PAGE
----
Images by Nikole Beckwith

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9. Jackie 68 points
“I used to feel excited about watching new movies, but recently I have felt my excitement dwindle with each passing year. I couldn’t tell if I was changing in some way or if movies were changing. Whatever the reason, in 2016, for the first time in years, I felt thrilled by what I was seeing. I saw many more movies I loved this year than could fit on a top 10 list, but I loved Jackie the most. The central performance from Natalie Portman is incredibly daring in that, had it gone wrong, it would have been horribly embarrassing. Instead it is compelling and complex and strange and completely singular. Meanwhile, Pablo Larraín makes masterful use of non-linear structure, archival material, surprising editing rhythms within scenes, and unexpected camera direction. The result is a movie that is the opposite of the biopic genre. It is startlingly organic, personal and emotionally expressive.” (Aaron Katz)
Image by Onur Tukel

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10. La La Land  62.5 points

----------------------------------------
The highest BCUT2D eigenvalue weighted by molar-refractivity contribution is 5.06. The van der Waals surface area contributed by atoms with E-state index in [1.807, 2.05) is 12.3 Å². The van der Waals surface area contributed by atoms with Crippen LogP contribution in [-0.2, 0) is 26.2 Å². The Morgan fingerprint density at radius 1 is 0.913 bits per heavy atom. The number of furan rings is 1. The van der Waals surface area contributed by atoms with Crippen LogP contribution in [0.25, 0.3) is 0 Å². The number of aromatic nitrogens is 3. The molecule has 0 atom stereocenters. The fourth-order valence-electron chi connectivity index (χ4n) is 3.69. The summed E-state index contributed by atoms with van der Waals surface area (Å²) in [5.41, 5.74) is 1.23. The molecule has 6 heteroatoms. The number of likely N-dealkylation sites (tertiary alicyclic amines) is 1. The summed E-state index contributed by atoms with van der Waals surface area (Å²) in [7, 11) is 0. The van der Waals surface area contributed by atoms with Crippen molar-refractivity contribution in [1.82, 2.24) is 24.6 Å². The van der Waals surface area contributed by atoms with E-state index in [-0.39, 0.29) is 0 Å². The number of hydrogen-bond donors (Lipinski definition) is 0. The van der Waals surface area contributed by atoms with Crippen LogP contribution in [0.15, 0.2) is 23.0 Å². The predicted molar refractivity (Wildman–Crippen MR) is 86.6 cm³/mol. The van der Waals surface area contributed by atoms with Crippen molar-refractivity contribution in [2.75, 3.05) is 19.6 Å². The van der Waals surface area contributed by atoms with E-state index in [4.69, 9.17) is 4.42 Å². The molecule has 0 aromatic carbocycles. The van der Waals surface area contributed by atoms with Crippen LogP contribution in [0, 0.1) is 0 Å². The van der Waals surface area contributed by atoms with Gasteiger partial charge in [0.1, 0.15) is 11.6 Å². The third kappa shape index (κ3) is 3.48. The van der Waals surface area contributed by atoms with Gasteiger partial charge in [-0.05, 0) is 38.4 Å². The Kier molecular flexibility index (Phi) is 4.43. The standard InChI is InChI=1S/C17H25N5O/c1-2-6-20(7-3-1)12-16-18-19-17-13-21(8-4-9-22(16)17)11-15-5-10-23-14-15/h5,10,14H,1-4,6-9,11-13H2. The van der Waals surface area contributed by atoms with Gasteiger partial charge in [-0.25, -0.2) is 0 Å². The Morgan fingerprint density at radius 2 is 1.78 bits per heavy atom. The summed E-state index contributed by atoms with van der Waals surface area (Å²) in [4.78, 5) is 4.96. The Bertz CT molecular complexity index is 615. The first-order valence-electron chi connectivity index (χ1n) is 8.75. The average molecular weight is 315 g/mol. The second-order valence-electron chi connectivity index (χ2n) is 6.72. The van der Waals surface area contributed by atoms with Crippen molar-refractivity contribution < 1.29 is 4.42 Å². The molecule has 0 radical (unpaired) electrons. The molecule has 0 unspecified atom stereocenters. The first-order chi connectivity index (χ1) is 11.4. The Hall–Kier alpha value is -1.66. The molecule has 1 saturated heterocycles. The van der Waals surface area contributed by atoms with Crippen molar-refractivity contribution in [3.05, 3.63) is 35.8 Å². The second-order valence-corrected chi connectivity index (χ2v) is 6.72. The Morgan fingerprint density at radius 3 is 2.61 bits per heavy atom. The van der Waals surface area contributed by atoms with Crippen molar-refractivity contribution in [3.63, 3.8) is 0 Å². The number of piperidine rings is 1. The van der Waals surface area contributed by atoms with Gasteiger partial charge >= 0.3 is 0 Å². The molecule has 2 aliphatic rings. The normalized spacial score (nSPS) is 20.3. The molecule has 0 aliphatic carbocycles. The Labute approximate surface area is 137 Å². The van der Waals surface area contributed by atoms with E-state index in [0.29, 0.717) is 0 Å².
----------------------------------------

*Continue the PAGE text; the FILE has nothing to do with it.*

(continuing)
“Damien Chazelle’s masterpiece is a rare movie that not only lives up to but exceeds expectations raised by months of hype, a film burdened by massive expectations and advance notice that shrugs the weight off with the same casual grace embodied by its singing and dancing protagonists. It’s a kind of miracle movie: meticulously designed down to the frame yet teeming with life and spontaneity; profoundly philosophical and contemplative yet fast-paced and breezily entertaining; a film with loss and failure embedded in its DNA that leaves the viewer energized, inspired and elevated; a classically crafted jewel that’s informed by the cinema of the past without being beholden to it. Chazelle hits the sweet spot between high art and accessibility, between tradition and modernism, achieved only by masters like Welles and Scorsese, striking a perfectly calibrated balance between the personal and the archetypal. Whether or not you’ve had experiences like the characters, by the end of the story you feel like you have, and if you actually have lived out the film’s exquisite triumphs and crushing defeats Chazelle’s achievement feels all the more impressive in its combination of epic sweep and delicacy. By the end of La La Land, I felt the way I feel after any truly great movie: like it was made just for me and no one else.” (Jim Hemphill)